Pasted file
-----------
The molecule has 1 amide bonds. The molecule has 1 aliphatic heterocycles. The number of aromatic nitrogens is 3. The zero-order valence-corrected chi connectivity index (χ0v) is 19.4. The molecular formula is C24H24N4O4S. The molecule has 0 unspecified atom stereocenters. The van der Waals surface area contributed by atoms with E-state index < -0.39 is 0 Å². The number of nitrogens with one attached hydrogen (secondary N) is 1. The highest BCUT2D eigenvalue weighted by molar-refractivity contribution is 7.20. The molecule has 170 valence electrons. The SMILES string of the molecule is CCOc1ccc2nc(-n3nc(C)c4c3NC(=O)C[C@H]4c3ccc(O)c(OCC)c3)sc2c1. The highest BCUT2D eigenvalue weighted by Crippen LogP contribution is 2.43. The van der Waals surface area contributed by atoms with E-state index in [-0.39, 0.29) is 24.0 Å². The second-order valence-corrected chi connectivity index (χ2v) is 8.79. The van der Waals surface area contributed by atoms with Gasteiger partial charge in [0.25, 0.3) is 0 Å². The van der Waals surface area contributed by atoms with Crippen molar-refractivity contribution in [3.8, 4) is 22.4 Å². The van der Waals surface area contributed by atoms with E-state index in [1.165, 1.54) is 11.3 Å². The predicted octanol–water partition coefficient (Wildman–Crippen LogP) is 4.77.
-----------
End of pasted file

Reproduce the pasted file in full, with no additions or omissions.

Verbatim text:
The molecule has 1 amide bonds. The molecule has 1 aliphatic heterocycles. The number of aromatic nitrogens is 3. The zero-order valence-corrected chi connectivity index (χ0v) is 19.4. The molecular formula is C24H24N4O4S. The molecule has 0 unspecified atom stereocenters. The van der Waals surface area contributed by atoms with E-state index < -0.39 is 0 Å². The number of nitrogens with one attached hydrogen (secondary N) is 1. The highest BCUT2D eigenvalue weighted by molar-refractivity contribution is 7.20. The molecule has 170 valence electrons. The SMILES string of the molecule is CCOc1ccc2nc(-n3nc(C)c4c3NC(=O)C[C@H]4c3ccc(O)c(OCC)c3)sc2c1. The highest BCUT2D eigenvalue weighted by Crippen LogP contribution is 2.43. The van der Waals surface area contributed by atoms with E-state index in [-0.39, 0.29) is 24.0 Å². The second-order valence-corrected chi connectivity index (χ2v) is 8.79. The van der Waals surface area contributed by atoms with Gasteiger partial charge in [0.25, 0.3) is 0 Å². The van der Waals surface area contributed by atoms with Crippen molar-refractivity contribution in [3.8, 4) is 22.4 Å². The van der Waals surface area contributed by atoms with E-state index in [1.165, 1.54) is 11.3 Å². The predicted octanol–water partition coefficient (Wildman–Crippen LogP) is 4.77.